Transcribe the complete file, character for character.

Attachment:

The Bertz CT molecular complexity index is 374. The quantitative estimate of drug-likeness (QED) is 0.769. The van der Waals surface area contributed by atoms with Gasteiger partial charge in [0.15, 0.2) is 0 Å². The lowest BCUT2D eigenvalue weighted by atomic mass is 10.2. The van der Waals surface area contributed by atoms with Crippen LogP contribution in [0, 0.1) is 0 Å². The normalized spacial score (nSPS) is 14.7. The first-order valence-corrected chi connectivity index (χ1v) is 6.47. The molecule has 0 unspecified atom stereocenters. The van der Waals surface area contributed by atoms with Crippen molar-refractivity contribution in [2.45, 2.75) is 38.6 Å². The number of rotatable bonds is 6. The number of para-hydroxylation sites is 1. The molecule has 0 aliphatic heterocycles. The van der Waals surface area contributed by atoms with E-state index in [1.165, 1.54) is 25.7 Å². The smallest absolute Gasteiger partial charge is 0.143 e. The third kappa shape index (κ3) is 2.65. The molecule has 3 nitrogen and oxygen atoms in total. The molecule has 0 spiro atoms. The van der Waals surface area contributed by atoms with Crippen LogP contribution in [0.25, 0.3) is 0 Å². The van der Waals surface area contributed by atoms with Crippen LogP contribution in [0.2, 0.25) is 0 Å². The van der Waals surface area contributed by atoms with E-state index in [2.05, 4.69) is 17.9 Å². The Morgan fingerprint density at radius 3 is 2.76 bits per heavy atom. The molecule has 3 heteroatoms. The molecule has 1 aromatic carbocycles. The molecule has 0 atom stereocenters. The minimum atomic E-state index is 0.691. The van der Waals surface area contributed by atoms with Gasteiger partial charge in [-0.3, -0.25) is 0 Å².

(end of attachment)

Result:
The Bertz CT molecular complexity index is 374. The quantitative estimate of drug-likeness (QED) is 0.769. The van der Waals surface area contributed by atoms with Gasteiger partial charge in [0.15, 0.2) is 0 Å². The lowest BCUT2D eigenvalue weighted by atomic mass is 10.2. The van der Waals surface area contributed by atoms with Crippen LogP contribution in [0, 0.1) is 0 Å². The normalized spacial score (nSPS) is 14.7. The first-order valence-corrected chi connectivity index (χ1v) is 6.47. The molecule has 0 unspecified atom stereocenters. The van der Waals surface area contributed by atoms with Crippen molar-refractivity contribution in [2.45, 2.75) is 38.6 Å². The number of rotatable bonds is 6. The number of para-hydroxylation sites is 1. The molecule has 0 aliphatic heterocycles. The van der Waals surface area contributed by atoms with E-state index in [1.165, 1.54) is 25.7 Å². The smallest absolute Gasteiger partial charge is 0.143 e. The third kappa shape index (κ3) is 2.65. The molecule has 3 nitrogen and oxygen atoms in total. The molecule has 0 spiro atoms. The van der Waals surface area contributed by atoms with Crippen LogP contribution in [0.25, 0.3) is 0 Å². The van der Waals surface area contributed by atoms with Crippen LogP contribution in [0.2, 0.25) is 0 Å². The van der Waals surface area contributed by atoms with E-state index in [2.05, 4.69) is 17.9 Å². The Morgan fingerprint density at radius 3 is 2.76 bits per heavy atom. The molecule has 3 heteroatoms. The molecule has 1 aromatic carbocycles. The molecule has 0 atom stereocenters. The minimum atomic E-state index is 0.691. The van der Waals surface area contributed by atoms with Gasteiger partial charge in [-0.3, -0.25) is 0 Å².